In honour of World Elephant Day we will introduce you to a topic which is often overlooked and not taken very serious: wildlife crime.
Wildlife crime is one of the world’s most lucrative criminal industry, right after drugs, arms and human trafficking. It is also responsible for millions of deaths each year.
But what is wildlife crime actually? And what can we do to end it? In today’s post we will introduce you to this mournful topic.
Written by Lea
Wildlife crime is the illegal poaching, smuggling, transport or selling of animal products or species itself for the purpose of (financial) profit. Organised crime organisations and sometimes even rebel militia or terrorist groups are often involved in this crime.
Currently the illegal trade of wildlife is worth about $20 billion annually. It is driven by the demand for carvings, ornaments, luxury items, trophies and traditional Asian medicines. Such items are often made of ivory, horn, bones, scales and teeth. Other reasons for the illegal trade of wild species are bushmeat and live animals for pets and zoos.
Five facts about wildlife crime
- Every 15 minutes an elephant is killed for its ivory.
The African Elephant is officially listed as “vulnerable” on the IUCN red list. They are slaughtered at rates never seen before, only to cut of their tusk (ivory) to make ornaments out of it. The leading marked in elephant tusks is China, where the wholesale price of ivory lies at $730 per kilogram (as at 2017).
- More than 1000 park rangers were killed by people associated with wildlife crime over the last decade.
One of the main duties of park rangers is to protect vulnerable wildlife populations from poaching. Unfortunately, they often have to risk their life on the front line of conservation work.
- Rhinos have been poached to the brink of extinction.
Over 1175 Rhinos have been poached in South Africa in 2015. There are less then 70 Javan rhinos living in the wild today and there are officially only two northern white rhinos left in this world.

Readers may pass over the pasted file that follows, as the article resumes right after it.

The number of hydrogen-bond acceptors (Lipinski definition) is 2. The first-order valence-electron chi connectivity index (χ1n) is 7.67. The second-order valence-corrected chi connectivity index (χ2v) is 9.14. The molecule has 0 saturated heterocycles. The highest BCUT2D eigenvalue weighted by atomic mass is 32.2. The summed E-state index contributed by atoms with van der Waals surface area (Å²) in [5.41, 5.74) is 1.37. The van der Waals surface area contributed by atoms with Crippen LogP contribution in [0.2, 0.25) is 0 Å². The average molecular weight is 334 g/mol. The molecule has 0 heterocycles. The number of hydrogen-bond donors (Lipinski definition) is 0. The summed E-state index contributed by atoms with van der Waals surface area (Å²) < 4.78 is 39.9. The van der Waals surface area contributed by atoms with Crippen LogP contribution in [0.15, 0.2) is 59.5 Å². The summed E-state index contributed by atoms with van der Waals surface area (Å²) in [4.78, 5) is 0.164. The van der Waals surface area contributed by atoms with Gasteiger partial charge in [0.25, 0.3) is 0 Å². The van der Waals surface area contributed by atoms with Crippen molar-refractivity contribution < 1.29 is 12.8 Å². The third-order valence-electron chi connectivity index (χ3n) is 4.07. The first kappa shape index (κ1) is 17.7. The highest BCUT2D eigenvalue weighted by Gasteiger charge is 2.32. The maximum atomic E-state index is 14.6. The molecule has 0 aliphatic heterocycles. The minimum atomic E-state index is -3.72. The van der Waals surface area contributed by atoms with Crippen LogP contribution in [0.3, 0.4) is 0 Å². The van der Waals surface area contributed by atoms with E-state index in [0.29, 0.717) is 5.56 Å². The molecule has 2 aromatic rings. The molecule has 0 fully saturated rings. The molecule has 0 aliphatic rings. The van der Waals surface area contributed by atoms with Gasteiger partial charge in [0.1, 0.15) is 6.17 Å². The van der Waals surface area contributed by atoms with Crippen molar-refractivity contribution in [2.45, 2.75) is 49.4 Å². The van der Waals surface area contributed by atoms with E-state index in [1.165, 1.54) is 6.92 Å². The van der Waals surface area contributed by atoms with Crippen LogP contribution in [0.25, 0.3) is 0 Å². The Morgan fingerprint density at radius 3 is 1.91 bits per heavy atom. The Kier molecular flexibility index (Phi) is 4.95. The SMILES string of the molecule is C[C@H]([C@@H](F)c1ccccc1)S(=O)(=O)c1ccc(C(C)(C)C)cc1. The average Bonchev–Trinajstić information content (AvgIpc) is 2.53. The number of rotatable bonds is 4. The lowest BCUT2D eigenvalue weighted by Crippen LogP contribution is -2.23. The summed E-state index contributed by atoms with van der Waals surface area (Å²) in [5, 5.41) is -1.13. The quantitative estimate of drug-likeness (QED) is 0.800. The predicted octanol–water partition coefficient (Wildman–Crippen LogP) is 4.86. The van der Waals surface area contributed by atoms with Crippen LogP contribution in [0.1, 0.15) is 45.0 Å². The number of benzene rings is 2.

Rhinos are mainly poached for their horn, which is thought to have healing power in traditional Asian medicine. Even though it is scientifically proven that this is NOT true (rhino horn is made of keratin, same material as your finger nails and hair), the demand for Rhino horn is still increasing.
- Not only big, exotic mammals are victims.
In total, more than 7000 different species worldwide are target of wildlife crime. The European Eel for example is Critically Endangered due to the high demand of eel meat in Asia. Furthermore, millions of birds are illegally trapped or killed across the Mediterranean countries every year.
- There are more Tigers in American backyards than in the wild.
WWF estimates that there are more than 5000 Tigers being kept as pets in American backyards, while only 3000 individuals remain in the wild. Tigers are also killed for their bones and skin.
How to stop wildlife crime
Unfortunately, wildlife crime is seen as a relatively low risk, high return business and there is no way to stop wildlife crime alone. Governments as well as international/national organisations need to work together to make it more difficult for criminals.
Therefore, the effort and risk for criminals need to be increased and the profit they gain from wildlife crime need to be reduced. To do so, international as well as national policy work is required to ensure that agreements to tackle wildlife crime are translated into effective actions at national level.
But you can help too! Here are three tips how you can help to end wildlife crime:
- Stop buying wild animal products such as ivory statues (ask before you buy)
- Inform your friends and family about this war
- Report wildlife crime (for example at WildLeaks or WWF)
Wildlife crime is a complex topic and there is so much more to know about! Let us know if you want to know more!